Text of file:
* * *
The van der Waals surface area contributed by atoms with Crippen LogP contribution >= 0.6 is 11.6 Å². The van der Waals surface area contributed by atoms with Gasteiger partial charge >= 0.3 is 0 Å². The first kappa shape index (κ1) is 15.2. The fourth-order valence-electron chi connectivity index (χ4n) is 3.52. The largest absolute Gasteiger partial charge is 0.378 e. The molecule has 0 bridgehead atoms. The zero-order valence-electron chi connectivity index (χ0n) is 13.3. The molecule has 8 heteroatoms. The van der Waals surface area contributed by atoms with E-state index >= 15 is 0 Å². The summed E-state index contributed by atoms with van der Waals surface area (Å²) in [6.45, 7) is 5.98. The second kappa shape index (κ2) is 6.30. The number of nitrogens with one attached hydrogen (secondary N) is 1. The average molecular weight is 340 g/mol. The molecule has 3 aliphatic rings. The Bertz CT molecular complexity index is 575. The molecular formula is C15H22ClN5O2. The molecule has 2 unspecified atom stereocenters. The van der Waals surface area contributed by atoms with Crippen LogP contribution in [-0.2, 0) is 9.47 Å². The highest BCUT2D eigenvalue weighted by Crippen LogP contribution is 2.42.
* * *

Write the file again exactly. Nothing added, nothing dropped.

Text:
The van der Waals surface area contributed by atoms with Crippen LogP contribution >= 0.6 is 11.6 Å². The van der Waals surface area contributed by atoms with Gasteiger partial charge >= 0.3 is 0 Å². The first kappa shape index (κ1) is 15.2. The fourth-order valence-electron chi connectivity index (χ4n) is 3.52. The largest absolute Gasteiger partial charge is 0.378 e. The molecule has 0 bridgehead atoms. The zero-order valence-electron chi connectivity index (χ0n) is 13.3. The molecule has 8 heteroatoms. The van der Waals surface area contributed by atoms with E-state index >= 15 is 0 Å². The summed E-state index contributed by atoms with van der Waals surface area (Å²) in [6.45, 7) is 5.98. The second kappa shape index (κ2) is 6.30. The number of nitrogens with one attached hydrogen (secondary N) is 1. The average molecular weight is 340 g/mol. The molecule has 3 aliphatic rings. The Bertz CT molecular complexity index is 575. The molecular formula is C15H22ClN5O2. The molecule has 2 unspecified atom stereocenters. The van der Waals surface area contributed by atoms with Crippen LogP contribution in [-0.2, 0) is 9.47 Å². The highest BCUT2D eigenvalue weighted by Crippen LogP contribution is 2.42.